A “Nostalgia Meets Now” 495-Square-Foot Home

updated Apr 30, 2019

A “Nostalgia Meets Now” 495-Square-Foot Home

updated Apr 30, 2019
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Name: Irwin Gueco
Location: The General Scott — Washington, DC
Size: 495 square feet
Years lived in: Rented 6 years / Owned 2 years

“Your home should tell your story,” says Irwin. And everywhere you look in his home there is a good story, providing insight into Irwin’s personality. Filled to the brim with carefully selected mementos, artwork and furniture, his home feels like a lovingly curated museum. Which is fitting, because he spends his days at a museum.

Irwin is an accomplished architect and interior designer, currently working at the National Gallery of Art in Washington, DC. His trained eye allows him to pick out gems at antique markets and collect distinguished, classic pieces. At the same time, he has a playful aesthetic that shines throughout his space. There’s also a great deal of sentiment to Irwin’s collections, and strong ties to his Filipino heritage.

Irwin’s apartment is only 495 square feet in size, but you wouldn’t guess it upon walking in. He has maximized every bit of space to create an efficient, welcoming environment. A coffee table in the living room doubles as a dining table. IKEA Sektion cabinets create a galley wall that houses the refrigerator and pantry, while also containing Irwin’s clothing closet and a pull-out desk. With a combination of flair and practicality, he’s repurposed a credenza to hide TV cables, turned a circuit breaker panel into a whiteboard, and even removed a wall to make movement through his apartment flow better.

Apartment Therapy Survey:

My Style: Curated Eclectic. It’s about mixing and matching design classics with thrift store finds based on scale, line, color and texture to create a cohesive timeless look.

Inspiration: Nostalgia with a little bit of Now. “Downton Abbey” meets Mid-Century Modern. I’m currently infatuated with 1960s/’70s designs in plastic.

Favorite Element: The galley that was created when I removed the existing wall that separated the original kitchen and dressing room. The combined rooms allowed me to consolidate the kitchen, dressing and home office functions along one long cabinet. Removing the existing wall also improved circulation around my studio making it feel larger than 495 square feet.

Biggest Challenge: Curatorial Duties. As the adage goes, “bring something in, take something out.” My home is definitely a work in progress, which I don’t mind because curating is the fun part!

What Friends Say: My favorite, to paraphrase a friend after seeing my renovation. I’ve finally “made a small space feel a lot larger. It’s comfortable, inviting and efficient. But most importantly, everything in it is an amazing reflection of you.” and then he compared me to a Bowerbird. I’ll leave it at that!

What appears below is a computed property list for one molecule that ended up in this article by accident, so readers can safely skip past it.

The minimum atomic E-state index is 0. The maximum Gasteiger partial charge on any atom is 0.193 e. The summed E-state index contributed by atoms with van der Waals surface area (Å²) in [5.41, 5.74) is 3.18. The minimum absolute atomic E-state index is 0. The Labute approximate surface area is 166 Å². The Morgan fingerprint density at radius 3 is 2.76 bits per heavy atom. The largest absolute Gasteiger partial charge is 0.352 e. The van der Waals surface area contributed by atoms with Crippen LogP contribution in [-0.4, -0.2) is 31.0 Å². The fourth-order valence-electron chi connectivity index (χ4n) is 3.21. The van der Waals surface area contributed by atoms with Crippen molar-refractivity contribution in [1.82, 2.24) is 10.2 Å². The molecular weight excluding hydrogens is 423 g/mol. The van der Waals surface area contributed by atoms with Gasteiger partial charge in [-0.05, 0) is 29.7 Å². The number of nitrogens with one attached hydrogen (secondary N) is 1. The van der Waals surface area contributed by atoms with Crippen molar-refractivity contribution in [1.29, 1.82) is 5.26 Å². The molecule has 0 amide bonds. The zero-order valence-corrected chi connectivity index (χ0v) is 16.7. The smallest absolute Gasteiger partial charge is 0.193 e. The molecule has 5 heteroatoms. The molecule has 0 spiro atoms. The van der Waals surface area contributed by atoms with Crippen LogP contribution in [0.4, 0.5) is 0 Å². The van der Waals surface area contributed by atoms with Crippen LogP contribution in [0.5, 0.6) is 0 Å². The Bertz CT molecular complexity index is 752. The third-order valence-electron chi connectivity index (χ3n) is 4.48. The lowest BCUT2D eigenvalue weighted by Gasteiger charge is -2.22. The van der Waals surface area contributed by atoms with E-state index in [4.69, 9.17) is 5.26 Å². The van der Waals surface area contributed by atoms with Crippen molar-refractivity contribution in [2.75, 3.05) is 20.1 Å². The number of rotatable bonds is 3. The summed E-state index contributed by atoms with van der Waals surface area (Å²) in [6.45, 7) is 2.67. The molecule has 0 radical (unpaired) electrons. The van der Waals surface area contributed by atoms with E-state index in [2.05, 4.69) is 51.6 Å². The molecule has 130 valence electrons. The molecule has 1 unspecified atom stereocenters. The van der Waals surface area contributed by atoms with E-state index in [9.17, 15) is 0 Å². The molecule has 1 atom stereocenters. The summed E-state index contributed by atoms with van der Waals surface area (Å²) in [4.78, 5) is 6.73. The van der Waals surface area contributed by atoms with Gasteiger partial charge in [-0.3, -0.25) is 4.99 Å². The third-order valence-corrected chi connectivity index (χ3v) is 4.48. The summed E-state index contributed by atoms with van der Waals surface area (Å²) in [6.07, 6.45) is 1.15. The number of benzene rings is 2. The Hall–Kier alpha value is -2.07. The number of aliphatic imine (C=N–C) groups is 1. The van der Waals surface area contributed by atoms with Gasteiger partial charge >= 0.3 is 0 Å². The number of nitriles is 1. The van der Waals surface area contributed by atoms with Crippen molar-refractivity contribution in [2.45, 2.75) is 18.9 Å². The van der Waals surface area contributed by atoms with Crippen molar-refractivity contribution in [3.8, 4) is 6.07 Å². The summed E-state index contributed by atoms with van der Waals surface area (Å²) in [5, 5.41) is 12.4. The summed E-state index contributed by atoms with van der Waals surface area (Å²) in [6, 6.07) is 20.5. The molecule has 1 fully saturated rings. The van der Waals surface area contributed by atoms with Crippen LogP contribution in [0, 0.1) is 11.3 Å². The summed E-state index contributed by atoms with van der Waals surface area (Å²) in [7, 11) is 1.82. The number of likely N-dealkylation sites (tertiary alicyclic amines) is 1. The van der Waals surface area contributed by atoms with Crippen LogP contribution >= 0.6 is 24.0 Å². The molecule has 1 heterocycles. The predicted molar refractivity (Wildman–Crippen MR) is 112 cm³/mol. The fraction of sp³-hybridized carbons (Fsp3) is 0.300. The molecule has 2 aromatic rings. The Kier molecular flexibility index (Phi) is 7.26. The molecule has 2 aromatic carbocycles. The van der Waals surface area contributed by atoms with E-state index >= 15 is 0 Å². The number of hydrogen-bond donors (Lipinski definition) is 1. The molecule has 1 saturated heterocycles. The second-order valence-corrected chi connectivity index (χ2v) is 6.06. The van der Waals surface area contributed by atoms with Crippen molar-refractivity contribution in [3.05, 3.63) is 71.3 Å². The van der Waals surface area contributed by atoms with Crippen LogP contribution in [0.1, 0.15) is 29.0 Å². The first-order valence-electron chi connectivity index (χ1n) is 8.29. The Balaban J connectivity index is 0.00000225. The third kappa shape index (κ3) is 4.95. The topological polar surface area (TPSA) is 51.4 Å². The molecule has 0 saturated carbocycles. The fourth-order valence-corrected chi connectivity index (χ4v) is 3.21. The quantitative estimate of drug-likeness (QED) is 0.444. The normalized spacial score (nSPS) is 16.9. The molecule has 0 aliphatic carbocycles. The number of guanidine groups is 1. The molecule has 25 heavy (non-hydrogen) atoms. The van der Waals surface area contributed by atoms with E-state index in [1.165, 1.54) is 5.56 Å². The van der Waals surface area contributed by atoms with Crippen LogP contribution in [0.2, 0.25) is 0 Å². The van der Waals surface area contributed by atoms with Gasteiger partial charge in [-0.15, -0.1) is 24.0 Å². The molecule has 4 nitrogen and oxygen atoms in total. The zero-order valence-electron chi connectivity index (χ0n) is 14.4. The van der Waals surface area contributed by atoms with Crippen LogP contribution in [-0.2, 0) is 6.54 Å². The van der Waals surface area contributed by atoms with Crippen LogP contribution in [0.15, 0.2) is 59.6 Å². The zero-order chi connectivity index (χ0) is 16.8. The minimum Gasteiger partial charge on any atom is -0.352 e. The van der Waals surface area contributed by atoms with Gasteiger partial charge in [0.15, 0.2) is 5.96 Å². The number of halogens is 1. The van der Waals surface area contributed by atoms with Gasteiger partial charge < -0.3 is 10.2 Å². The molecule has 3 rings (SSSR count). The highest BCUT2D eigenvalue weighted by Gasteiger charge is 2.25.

Biggest Embarrassment: My apartment before I renovated. The kitchen had the original fixtures, appliances and linoleum floor from 1981 when my building went condo.

Proudest DIY: Incorporating the existing circuit breaker panel into the new kitchen design as moving it would have been cost prohibitive. I made a removable access panel using a leftover cabinet front, drawer pull, dry erase adhesive sheet and a picture frame kit. Heavy-duty Velcro strips hold the panel within the cutout of the quartz backsplash. The access panel is now used as a marker board for reminders, grocery lists etc. The drawer pull acts as a marker tray and a ledge to prop my tablet on to watch movies or access my recipes easily when cooking.

Biggest Indulgence: “Twin Towers: Window View” by Joan Cobb Marsh, a painting that I got in Provincetown in 2014. The painting reminded me of the current exhibit that the National Gallery of Art was having at the time on Andrew Wyeth “Looking Out, Looking In” that focused on his “Window” paintings. When I read the title of her piece, I was even more intrigued. Joan had participated in the Artist in Residency Program in the Twin Towers that provided emerging artists with studio space on floors 91 and 92 of the North Tower. During her 6-month residency, Joan painted views in and around the Twin Towers. “Twin Towers: Window View” was painted from her floor in the summer of 2000.

Best Advice: To quote Gloria Vanderbilt, “Decorating is Autobiography.” Design and accessorize your space with personal items that make you happy. Your home should tell your story and not be about pages from a catalog. Break the mold, be quirky and have fun! Design doesn’t have to be so cookie-cutter and serious.

Dream Sources: To be able to get inside the design minds of Kevin Walz, Thomas O’Brien and Chip Kidd! For now GoodWood, Miss Pixie’s, The Flea Market at Eastern Market in DC and auction sites like 1stdibs, Wright, Paddle8 are great resources for me. The auction sites are mainly for inspiration and to train my design eye. There’s nothing better than having an “Indiana Jones” moment when you find a piece from these sites at vintage stores, estate sales and flea markets at a lower price and sometimes even half-off the auction pricing.

Explore this style:

Further resources:


Planter — Modernica
Book Stand — The Container Store
Red Side Table — Kartell


Decorator’s White Paint — Benjamin Moore
Sektion Millwork/Cabinets — IKEA
Stove — IKEA
Dishwasher — Bosch
Refrigerator/Freezer — Blomberg
Counter/Backsplash — Caesarstone
Sink — Elkay
Faucet — Hansgrohe
Ceiling Lighting — Artemide
Flooring — Expanko


Ceiling Fan: The Modern Fan Co.


Decorator’s White Paint — Benjamin Moore
Storage Cabinet — Kartell
Faucet — Danze

Thanks, Irwin!

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